Nothing! No light in the overcast sky, none anywhere around. Without illumination from the Hemoth there would only be blackness. No sound, no wind. There is only a damp, penetrating cold. It is just past five pm. A long night lays ahead, daylight won’t begin to appear for another fourteen hours. How did the indigenous people survive winter? Were they simply tougher than we are? They had no wool underwear, no hi-tech winter clothing, no heat pumps, or anything else that came at the turn of a switch. Their homes had no insulation and their roofs probably leaked.
It’s hard to imagine. Jack and I are in the camper tonight somewhere between the beaches of the open Pacific and the shore of Kennedy Lake. We’re at an intersection of logging roads deep in the boggy desolate second-growth woodlands near the extreme Western edge of Canada. Being a tight old sod, I did not want to pay a ridiculous nightly rate for a spot in a campground. It now costs more than twice what I once paid for a decent motel room. And what sort of nutter goes off rambling with his dog in December? I am supposed to be at home absorbing global gloom and consuming my bottom off; or on as the case may be. Truly, I prefer the deep silent darkness of the swampy black forest. I know being here would probably terrify the average urbanite. Jaded as I be, Consumermass holds little appeal.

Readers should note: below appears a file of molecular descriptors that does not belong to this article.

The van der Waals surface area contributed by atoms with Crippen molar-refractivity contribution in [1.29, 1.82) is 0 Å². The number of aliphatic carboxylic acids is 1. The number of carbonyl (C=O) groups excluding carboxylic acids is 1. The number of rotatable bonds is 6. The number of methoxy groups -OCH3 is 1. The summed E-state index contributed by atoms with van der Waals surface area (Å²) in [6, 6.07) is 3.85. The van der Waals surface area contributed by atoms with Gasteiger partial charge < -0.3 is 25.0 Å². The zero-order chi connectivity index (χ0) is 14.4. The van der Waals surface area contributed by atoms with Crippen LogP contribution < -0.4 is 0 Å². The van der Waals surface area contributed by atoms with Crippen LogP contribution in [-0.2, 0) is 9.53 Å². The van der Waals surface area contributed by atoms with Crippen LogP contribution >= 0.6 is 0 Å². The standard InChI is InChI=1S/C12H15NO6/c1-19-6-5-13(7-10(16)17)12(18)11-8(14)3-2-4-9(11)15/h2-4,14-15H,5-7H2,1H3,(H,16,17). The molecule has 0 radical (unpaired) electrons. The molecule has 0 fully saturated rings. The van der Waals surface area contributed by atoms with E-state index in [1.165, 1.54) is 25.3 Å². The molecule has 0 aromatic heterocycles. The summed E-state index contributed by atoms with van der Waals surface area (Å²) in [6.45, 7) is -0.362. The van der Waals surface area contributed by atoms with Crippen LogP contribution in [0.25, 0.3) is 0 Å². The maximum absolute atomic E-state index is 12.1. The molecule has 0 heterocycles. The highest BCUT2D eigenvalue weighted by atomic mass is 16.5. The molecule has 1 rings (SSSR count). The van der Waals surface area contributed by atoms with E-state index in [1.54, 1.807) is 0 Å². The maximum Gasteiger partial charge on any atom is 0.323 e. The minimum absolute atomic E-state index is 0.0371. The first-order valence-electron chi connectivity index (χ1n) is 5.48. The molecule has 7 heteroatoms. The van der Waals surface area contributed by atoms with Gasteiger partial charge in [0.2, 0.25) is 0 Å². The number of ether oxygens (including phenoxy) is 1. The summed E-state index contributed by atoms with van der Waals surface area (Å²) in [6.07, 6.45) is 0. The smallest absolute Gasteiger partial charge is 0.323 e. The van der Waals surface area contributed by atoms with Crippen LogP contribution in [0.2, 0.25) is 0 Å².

‘Round about midnight, snugly cuddled and deeply asleep in our comfy bed, there was a sudden blaze of light. I thought I was dreaming. Someone in a Jeep needed to pass on the road I was partially blocking. I recognized that particular engine sound as it crept by within inches of the camper. Being an old farm boy I know to always latch the gate behind me and never block a road, any road. I’d parked in the most level spot I could find while leaving passage space and out here in the back of beyond… who’da thunk? What the hell was anyone doing out here at that time? I spent the rest of the night waiting for the next vehicle.
Morning arrives with a tatter of blue visible beyond the blanket of fog overhead. The day turned out to be perfect. After touring neo-Tofino I realized that the camp ground prices were a bargain by local standards. They’ve jammed paved cycling paths through the rain forest jungle leaving heaps of shattered vegetation and stumps along the sides of the asphalt. A center line has been painted. It’s quite contrary to the surfer spirit which helped advance Tofino to it’s present gaudy self. The old school, when loggers and fishermen and hippies were the mainstay, has been driven out of town. Nevertheless, Jack loved the beach and for a short while the sunny sands helped him forget his old bones. But oh lawdy, the cold wind sure clutched at mine. I’ll let my photos tell the story.
“To myself I am only a child playing on the beach, while vast oceans of truth lie undiscovered before me.” – Isaac Newton